In 2012, NEDC and the collaborating environmental groups entered a settlement agreement with DEQ. The agreement dismissed NEDC's lawsuit, initiated stakeholder meetings, and required DEQ to consider potential permit conditions to protect water quality, fish habitat, and recreation uses, and increase monitoring and enforcement mechanisms before the public review period for the next iteration of the permit (the 700PM general permit is effective for five years).
The new permit: changes that increase protection of Oregon's natural resources
DEQ's new 700PM permit, issued in March of 2015, incorporates some of the recommended conditions. The permit prohibits mining in waters impaired for sedimentation, turbidity or toxics. Additionally, miners must prominently display permit numbers on each dredge in order to facilitate permit enforcement. Operations cannot not occur where there are lamprey larvae or mollusks present. Finally, miners must submit annual reporting logs to DEQ, reporting their observations of turbidity and mercury. This new 700PM permit becomes effective on May 15, 2015.
Check out the new 700PM permit here.
Current and past legislation to ensure protection of Oregon's natural resources
Despite this progress, NEDC’s work continues. Currently, suction dredge miners are subject to a dual state permitting scheme in Oregon. Miners need the 700PM NPDES permit mentioned above. Depending on the proposed location of their activity, miners may also need a removal fill permit from the Oregon Department of State Lands (DSL).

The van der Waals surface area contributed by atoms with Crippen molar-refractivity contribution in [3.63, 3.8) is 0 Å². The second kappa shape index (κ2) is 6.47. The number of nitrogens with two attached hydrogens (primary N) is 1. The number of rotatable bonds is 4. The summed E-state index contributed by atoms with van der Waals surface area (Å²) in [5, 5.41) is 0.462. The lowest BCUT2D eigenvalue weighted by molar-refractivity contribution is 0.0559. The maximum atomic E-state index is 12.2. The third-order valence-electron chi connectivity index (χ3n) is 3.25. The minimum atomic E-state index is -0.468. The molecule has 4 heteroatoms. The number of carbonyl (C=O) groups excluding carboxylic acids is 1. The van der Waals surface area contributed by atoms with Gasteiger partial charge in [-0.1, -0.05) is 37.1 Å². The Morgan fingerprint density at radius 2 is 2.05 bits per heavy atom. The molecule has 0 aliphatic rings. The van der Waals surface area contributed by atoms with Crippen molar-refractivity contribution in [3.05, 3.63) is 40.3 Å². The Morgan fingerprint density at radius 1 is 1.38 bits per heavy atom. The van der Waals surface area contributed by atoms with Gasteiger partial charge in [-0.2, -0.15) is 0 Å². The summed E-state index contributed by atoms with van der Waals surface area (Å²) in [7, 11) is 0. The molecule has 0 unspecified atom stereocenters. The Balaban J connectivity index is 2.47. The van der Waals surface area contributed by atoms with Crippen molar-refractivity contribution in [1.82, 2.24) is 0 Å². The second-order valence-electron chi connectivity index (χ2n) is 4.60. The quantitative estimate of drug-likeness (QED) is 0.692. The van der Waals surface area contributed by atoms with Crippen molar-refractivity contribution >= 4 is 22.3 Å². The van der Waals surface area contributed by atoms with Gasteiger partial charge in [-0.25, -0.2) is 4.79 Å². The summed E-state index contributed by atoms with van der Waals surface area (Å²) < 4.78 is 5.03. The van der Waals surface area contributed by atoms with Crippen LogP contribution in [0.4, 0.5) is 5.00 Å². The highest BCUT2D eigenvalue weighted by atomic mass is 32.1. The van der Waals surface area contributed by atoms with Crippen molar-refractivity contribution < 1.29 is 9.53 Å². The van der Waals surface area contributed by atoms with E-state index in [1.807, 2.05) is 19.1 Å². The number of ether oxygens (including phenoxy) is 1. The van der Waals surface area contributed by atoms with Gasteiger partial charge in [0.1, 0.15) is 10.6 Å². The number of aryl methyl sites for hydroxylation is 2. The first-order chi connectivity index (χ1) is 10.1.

In 2013, Oregon's legislature approved Senate Bill 838. SB 838 calls for a five-year moratorium beginning in January of 2016, unless a new regulatory framework is approved. SB 838 called for a Governor's work group to study the impacts of suction dredge mining and develop that new regulatory framework. The work group involved a range of stakeholders including representatives from federal and state agencies, the Tribes, the mining industry, the water recreation industry, fisherman, and environmental groups such as NEDC. This resulted in a legislative recommendation to the Governor's office which, not surprisingly, lacked many of the details needed to fully address the issue.
As a result, groups including NEDC and Rogue Riverkeeper are now working on Senate Bill 830 in the 2015 legislative session. SB 830 would eliminate the moratorium envisioned by SB 838 and establish a consolidated regulatory system under which recreational placer miners in Oregon would need a single state water quality permit. NEDC wants to make sure that any new framework will adopt the protections we have achieved in the 700PM permit context while creating a more workable, streamlined permit process for miners.
In the end, a clear permit process will result in better compliance and ultimately more protection of Oregon's natural resources. NEDC will continue to engage on this issue to ensure that Oregon’s water quality, aquatic life, and recreational uses are protected for years to come.